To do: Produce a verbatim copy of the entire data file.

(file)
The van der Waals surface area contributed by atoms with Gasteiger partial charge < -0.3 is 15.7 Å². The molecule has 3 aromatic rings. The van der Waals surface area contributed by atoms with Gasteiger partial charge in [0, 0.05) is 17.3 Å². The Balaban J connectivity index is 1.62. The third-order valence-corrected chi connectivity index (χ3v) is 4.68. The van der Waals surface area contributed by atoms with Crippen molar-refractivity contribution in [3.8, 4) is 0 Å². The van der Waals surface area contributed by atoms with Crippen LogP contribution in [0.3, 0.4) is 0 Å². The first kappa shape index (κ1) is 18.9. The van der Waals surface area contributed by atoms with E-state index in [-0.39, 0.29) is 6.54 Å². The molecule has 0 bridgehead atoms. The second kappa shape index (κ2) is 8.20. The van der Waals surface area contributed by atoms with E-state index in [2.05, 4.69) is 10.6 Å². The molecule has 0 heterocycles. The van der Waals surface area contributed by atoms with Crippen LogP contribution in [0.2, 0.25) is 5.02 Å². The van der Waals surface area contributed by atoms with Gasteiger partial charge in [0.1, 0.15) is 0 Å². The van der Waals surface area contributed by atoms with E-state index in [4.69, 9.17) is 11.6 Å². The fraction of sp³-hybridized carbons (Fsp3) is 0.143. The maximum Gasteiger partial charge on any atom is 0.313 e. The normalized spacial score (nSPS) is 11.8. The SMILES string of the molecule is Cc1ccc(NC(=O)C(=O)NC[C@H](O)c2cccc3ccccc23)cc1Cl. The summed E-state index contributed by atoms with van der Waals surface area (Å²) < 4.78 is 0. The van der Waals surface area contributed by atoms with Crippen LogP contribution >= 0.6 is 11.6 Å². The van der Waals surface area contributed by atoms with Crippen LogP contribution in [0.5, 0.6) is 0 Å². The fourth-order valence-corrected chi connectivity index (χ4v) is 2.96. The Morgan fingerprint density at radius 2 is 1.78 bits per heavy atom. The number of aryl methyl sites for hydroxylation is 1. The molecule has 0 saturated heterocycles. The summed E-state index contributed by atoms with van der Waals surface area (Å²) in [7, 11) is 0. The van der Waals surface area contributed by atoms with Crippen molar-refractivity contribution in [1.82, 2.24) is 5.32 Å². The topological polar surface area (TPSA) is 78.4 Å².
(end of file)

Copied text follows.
The van der Waals surface area contributed by atoms with Gasteiger partial charge < -0.3 is 15.7 Å². The molecule has 3 aromatic rings. The van der Waals surface area contributed by atoms with Gasteiger partial charge in [0, 0.05) is 17.3 Å². The Balaban J connectivity index is 1.62. The third-order valence-corrected chi connectivity index (χ3v) is 4.68. The van der Waals surface area contributed by atoms with Crippen molar-refractivity contribution in [3.8, 4) is 0 Å². The van der Waals surface area contributed by atoms with Crippen LogP contribution in [0.3, 0.4) is 0 Å². The first kappa shape index (κ1) is 18.9. The van der Waals surface area contributed by atoms with E-state index in [-0.39, 0.29) is 6.54 Å². The molecule has 0 bridgehead atoms. The second kappa shape index (κ2) is 8.20. The van der Waals surface area contributed by atoms with E-state index in [2.05, 4.69) is 10.6 Å². The molecule has 0 heterocycles. The van der Waals surface area contributed by atoms with Crippen LogP contribution in [0.2, 0.25) is 5.02 Å². The van der Waals surface area contributed by atoms with Gasteiger partial charge in [0.1, 0.15) is 0 Å². The van der Waals surface area contributed by atoms with E-state index in [4.69, 9.17) is 11.6 Å². The fraction of sp³-hybridized carbons (Fsp3) is 0.143. The maximum Gasteiger partial charge on any atom is 0.313 e. The normalized spacial score (nSPS) is 11.8. The SMILES string of the molecule is Cc1ccc(NC(=O)C(=O)NC[C@H](O)c2cccc3ccccc23)cc1Cl. The summed E-state index contributed by atoms with van der Waals surface area (Å²) < 4.78 is 0. The van der Waals surface area contributed by atoms with Crippen LogP contribution >= 0.6 is 11.6 Å². The van der Waals surface area contributed by atoms with Crippen LogP contribution in [0.5, 0.6) is 0 Å². The fourth-order valence-corrected chi connectivity index (χ4v) is 2.96. The Morgan fingerprint density at radius 2 is 1.78 bits per heavy atom. The number of aryl methyl sites for hydroxylation is 1. The molecule has 0 saturated heterocycles. The summed E-state index contributed by atoms with van der Waals surface area (Å²) in [7, 11) is 0. The van der Waals surface area contributed by atoms with Crippen molar-refractivity contribution in [1.82, 2.24) is 5.32 Å². The topological polar surface area (TPSA) is 78.4 Å².